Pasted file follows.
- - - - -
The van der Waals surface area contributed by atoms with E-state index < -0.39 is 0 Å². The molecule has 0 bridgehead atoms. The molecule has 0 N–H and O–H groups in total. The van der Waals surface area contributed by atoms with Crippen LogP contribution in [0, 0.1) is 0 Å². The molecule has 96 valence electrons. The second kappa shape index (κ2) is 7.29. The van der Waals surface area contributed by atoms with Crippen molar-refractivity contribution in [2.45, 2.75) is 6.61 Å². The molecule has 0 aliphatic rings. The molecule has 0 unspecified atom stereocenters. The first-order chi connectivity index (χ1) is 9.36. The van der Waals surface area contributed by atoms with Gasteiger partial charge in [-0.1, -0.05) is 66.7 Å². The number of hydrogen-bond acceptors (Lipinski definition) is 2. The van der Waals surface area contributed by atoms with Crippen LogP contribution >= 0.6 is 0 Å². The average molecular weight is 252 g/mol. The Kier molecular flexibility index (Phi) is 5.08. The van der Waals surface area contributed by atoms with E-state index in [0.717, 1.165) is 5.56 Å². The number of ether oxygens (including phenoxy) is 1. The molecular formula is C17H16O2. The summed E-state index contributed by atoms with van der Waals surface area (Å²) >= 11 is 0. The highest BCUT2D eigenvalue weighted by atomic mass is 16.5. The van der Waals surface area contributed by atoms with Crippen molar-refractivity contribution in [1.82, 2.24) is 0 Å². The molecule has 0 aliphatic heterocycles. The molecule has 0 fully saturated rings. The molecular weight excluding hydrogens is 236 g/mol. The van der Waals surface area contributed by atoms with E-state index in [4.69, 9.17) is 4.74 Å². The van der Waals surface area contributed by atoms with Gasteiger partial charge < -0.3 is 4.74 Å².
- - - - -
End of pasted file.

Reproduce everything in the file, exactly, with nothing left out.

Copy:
The van der Waals surface area contributed by atoms with E-state index < -0.39 is 0 Å². The molecule has 0 bridgehead atoms. The molecule has 0 N–H and O–H groups in total. The van der Waals surface area contributed by atoms with Crippen LogP contribution in [0, 0.1) is 0 Å². The molecule has 96 valence electrons. The second kappa shape index (κ2) is 7.29. The van der Waals surface area contributed by atoms with Crippen molar-refractivity contribution in [2.45, 2.75) is 6.61 Å². The molecule has 0 aliphatic rings. The molecule has 0 unspecified atom stereocenters. The first-order chi connectivity index (χ1) is 9.36. The van der Waals surface area contributed by atoms with Gasteiger partial charge in [-0.1, -0.05) is 66.7 Å². The number of hydrogen-bond acceptors (Lipinski definition) is 2. The van der Waals surface area contributed by atoms with Crippen LogP contribution >= 0.6 is 0 Å². The average molecular weight is 252 g/mol. The Kier molecular flexibility index (Phi) is 5.08. The van der Waals surface area contributed by atoms with E-state index in [0.717, 1.165) is 5.56 Å². The number of ether oxygens (including phenoxy) is 1. The molecular formula is C17H16O2. The summed E-state index contributed by atoms with van der Waals surface area (Å²) >= 11 is 0. The highest BCUT2D eigenvalue weighted by atomic mass is 16.5. The van der Waals surface area contributed by atoms with Crippen molar-refractivity contribution in [1.82, 2.24) is 0 Å². The molecule has 0 aliphatic heterocycles. The molecule has 0 fully saturated rings. The molecular weight excluding hydrogens is 236 g/mol. The van der Waals surface area contributed by atoms with E-state index in [4.69, 9.17) is 4.74 Å². The van der Waals surface area contributed by atoms with Gasteiger partial charge < -0.3 is 4.74 Å².